Viewpoint: Why I’m Optimistic About the New Spider-Man Game

One of the most impressive games of E3 2017 was undoubtedly that of Insomniac’s Spider-Man. The presentation was a visual feast, showcasing a mission where our favourite web-slinger subdues goons at a construction site, and then chases down a helicopter containing lesser-known Spidey villain, Mister Negative. Many would argue that this was the icing on the cake for Sony’s already impressive E3 presentation, and secured them the crown for the whole event. Combining all the key elements that make Spider-Man great – his agility, flexibility, web-slinging and wisecracking humour – could Insomniac give us the best Spider-Man video game in a while?

The question isn’t easy to answer. After all, a game can look as pretty as it wishes, but its the gameplay and feel of the game that truly counts. As far as the combat and swing mechanics of the game are concerned, it would seem that Insomniac’s effort takes cues from Beenox’s much-derided effort, The Amazing Spider-Man 2 and the Batman: Arkham games. No better is this exemplified than in the stealth section we were given at E3. Spidey can perch from high-up areas (in this case, the girders) and take out his enemies from above using stealth attacks. The difference between Batman and the wallcrawler though is noted, as you have a unique repertoire of attacks at your disposal.


Like Bruce Wayne, Peter Parker is also a dab hand at creating useful gadgets. The clip showed him plant a device on the wall that yanked an unsuspecting thug off his feet and pasted him onto the wall with web fluid. Another example showed him leap from a girder and quietly faceplant a thug into submission, aided by his incredible spider-like agility. So, while Insomniac is taking cues from Rocksteady’s take on Batman, they are at least doing so in the right way, implementing the unique characteristics of Spider-Man in combat situations.

Where web-slinging is concerned, the demo showcases a superbly weighty swinging mechanic. As I have already stated, the swinging appears to take its inspiration from Beenox’s Amazing Spider-Man 2, but this is no bad thing since the swing mechanics of said game were its best feature. Here, the wisecracking web-slinger is just as agile and flexible as he has been in previous instalments. What’s more, the web-swinging is based purely on the skill of the player. Insomniac confirmed on Twitter that skilled players will be able to swing much faster than what was demonstrated. They merely wanted to keep the helicopter in view for purposes of the presentation. If Insomniac truly pull off a skill-based web-slinging mechanic, this could make getting around New York a real joy.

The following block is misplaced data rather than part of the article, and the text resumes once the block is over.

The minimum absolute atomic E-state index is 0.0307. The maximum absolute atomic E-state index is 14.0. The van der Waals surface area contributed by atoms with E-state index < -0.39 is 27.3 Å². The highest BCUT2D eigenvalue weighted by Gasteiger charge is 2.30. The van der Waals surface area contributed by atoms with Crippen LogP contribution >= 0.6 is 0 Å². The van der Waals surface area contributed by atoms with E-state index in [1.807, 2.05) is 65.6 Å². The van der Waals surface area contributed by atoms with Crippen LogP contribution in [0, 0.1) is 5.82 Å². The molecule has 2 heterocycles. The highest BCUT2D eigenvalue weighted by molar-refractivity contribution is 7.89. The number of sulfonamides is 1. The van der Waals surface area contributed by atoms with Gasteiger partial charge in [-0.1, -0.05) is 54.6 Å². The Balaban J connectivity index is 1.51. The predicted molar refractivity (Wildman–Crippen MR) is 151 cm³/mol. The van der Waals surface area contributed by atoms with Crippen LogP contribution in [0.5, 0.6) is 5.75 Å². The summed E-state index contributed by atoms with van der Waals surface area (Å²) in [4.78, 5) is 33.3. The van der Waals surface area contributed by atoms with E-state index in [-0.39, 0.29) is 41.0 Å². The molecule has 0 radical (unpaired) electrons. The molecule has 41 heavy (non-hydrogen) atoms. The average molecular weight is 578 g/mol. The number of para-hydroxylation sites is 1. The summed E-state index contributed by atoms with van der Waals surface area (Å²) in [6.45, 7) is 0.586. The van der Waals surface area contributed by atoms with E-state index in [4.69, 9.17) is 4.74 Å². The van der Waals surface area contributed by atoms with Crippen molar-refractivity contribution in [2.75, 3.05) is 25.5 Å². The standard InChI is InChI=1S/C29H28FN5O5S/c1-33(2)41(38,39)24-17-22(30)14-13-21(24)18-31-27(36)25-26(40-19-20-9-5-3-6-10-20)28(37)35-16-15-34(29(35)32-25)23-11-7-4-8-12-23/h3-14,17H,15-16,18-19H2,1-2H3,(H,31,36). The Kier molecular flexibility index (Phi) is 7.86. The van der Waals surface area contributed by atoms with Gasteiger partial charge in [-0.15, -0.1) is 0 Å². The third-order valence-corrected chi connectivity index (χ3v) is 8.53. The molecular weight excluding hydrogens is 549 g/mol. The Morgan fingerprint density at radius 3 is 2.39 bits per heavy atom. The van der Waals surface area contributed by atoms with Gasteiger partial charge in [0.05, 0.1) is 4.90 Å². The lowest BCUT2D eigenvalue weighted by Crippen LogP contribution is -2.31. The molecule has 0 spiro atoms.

One of many areas that The Amazing Spider-Man 2 failed to get right was its lacklustre story. The game, which already felt rushed, conjured multiple story threads that all had nothing to do with the other – it ended abruptly and was treated carelessly. Cletus Kassady, a deranged immoral serial killer in the comics, was reduced to a uncharismatic machete-wielding vigilante who eventually becomes an Oscorp experiment run amok – Carnage. There was Kraven too, who acted as your mentor for much of the game before finally turning on you in the end (spoilers!). But while the game tried some original things, it was poorly executed and created a plot as convoluted and messy as the film on which it was based.

Insomniac’s Spider-Man has a chance to create something truly better. For one thing, they’ve cast Peter as a relatively experienced 23-year-old crime-fighter, much unlike the inexperienced teenager depicted in recent games. Secondly, the appearance of lesser-known villain, Mister Negative, signifies that Insomniac aren’t just going to rely on the tired old A-Listers of Spider-Man’s rogues gallery, like Green Goblin and Doctor Octopus to carry the story. That, combined with the new Spider-Man suit, shows us that the game is being taken in a new and refreshing direction.


All in all, Insomniac’s Spider-Man shows much promise and could prove to be the reinvigoration that the Spidey games need. The demo showed all the hallmarks of a fun and engaging action game with visual flair and style to boot. If the folks at Insomniac can manage to craft a unique and equally engaging narrative and carefully implement the combat and swinging mechanics, we could be onto something here. Excelsior!